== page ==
Lead / Create / Contribute
235 Hope Road, Tinton Falls, NJ 07724  /  732.542.4777

Rising Seniors Lead Open Discussion on Racism

Prior to the event, the organizers were asked to answer questions about their efforts and the video can be seen here

As the world is opening up about the tragic and unnecessary death of George Floyd and those that came before him, discussions about racism and its presence in society are taking place across the country as protests continue in every major city.  As has always been the case, students lead efforts to spark change and work towards a better future. More than 80 people joined an open forum Google Meet discussion for Upper School students, led by Tatiana Batson ‘21, Gabbi Colicchio ’21, Clare Haas ‘21, and Siobhan Jones ’21. 

“The four of us see a future that is absent of inequality; we decided to start this discussion to continue paving the road of those who came before us, to ensure a more equal future for those who come after,” said the organizers. 

Just a day after the final Wave Parade was held on campus, the enormous attendance showed a great deal of passion from the Upper School students, who voluntarily wanted to be part of the discussion and listen to what others had to say. 

The students leading the discussion posed questions to the group, such as “Do you think race is a factor in police brutality?” The questions, which gave anyone present the opportunity to respond,  spanned issues such as white privilege, the role of the police, and racism, as well as the Black Lives Matter movement and what that, along with Blue Lives Matter and All Lives Matter movements, meant to people.

Towards the end of the discussion, the issue of politics was brought up, and the students decided that racial inequality was not a political issue, but a human rights issue. The final question fielded on the call was, “How can we better support the black community at Ranney?”

Siobhan answered that question by telling her peers to check on their friends of color, to be an ally, to post support on social media, and just to be aware of what everyone may be going through during these difficult times.

We are incredibly pleased with the outcome of today's discussion,” said Clare. “We had many more people than we expected, and the conversation flowed well with students and faculty members speaking civilly about different points of view on the issues of racism, criminal justice, police brutality, etc. We heard different opinions on the Black Lives Matter and other movements. We are hopeful that we were able to enlighten those who didn't know much about BLM, and create more advocates for ending racial inequality. It was truly refreshing to be able to have such a calm discussion about a controversial topic in this unfortunately polarized time. We were able to highlight that the issue of racism is not a political issue, but instead it is a human rights issue of which we must all come together on. Our goal from here is to continue the discussion through our media platforms, and we hope that members of the Ranney community will continue the conversation we had today with their friends and families, both inside and outside of school.”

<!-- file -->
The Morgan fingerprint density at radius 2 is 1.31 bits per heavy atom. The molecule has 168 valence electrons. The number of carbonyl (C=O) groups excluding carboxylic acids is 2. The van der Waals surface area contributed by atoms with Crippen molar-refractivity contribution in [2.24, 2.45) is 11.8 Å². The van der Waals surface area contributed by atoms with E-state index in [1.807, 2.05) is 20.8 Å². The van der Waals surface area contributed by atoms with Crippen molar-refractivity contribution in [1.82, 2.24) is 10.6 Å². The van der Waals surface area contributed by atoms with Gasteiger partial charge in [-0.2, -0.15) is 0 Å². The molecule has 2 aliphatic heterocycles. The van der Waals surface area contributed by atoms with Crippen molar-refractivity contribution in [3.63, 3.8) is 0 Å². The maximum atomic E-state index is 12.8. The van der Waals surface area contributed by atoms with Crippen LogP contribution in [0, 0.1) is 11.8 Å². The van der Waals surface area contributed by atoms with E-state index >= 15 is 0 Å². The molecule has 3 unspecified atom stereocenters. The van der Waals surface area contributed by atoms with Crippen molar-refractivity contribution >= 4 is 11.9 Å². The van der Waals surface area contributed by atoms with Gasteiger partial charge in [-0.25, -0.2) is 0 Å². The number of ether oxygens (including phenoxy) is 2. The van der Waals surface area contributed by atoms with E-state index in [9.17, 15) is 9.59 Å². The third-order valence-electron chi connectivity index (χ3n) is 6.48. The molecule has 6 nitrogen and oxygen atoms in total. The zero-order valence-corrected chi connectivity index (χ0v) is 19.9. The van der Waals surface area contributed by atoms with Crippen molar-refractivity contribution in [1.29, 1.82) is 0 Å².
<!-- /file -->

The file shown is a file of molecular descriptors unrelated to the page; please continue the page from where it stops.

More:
Upper School Head and Assistant Head of School, Dr. Martin, who helped moderate the call, thanked the organizers and said how proud he was of all of the students for participating and engaging in such a constructive and respectful conversation. He also acknowledged the need for an ongoing dialogue and action within the community on issues of racial inequality. Diversity Committee advisors Ms. Marie Curry, Mr. Mark DiGiovanni, and Dr. Nicole Martone, who helped to coordinate the forum, were also on the call, along with Head of School Dr. John Griffith and several other faculty members. 

The four students who put the forum together have created their own Instagram account @SameHate_DifferentTime. 

Below are some links that were shared on the chat during the Google Meet:

Ranney School

235 Hope Road
Tinton Falls, NJ 07724
Tel. 732.542.4777

Our mission is to nurture intellectual curiosity and confidence to inspire students to lead honorably, think creatively, and contribute meaningfully to society. Learn more.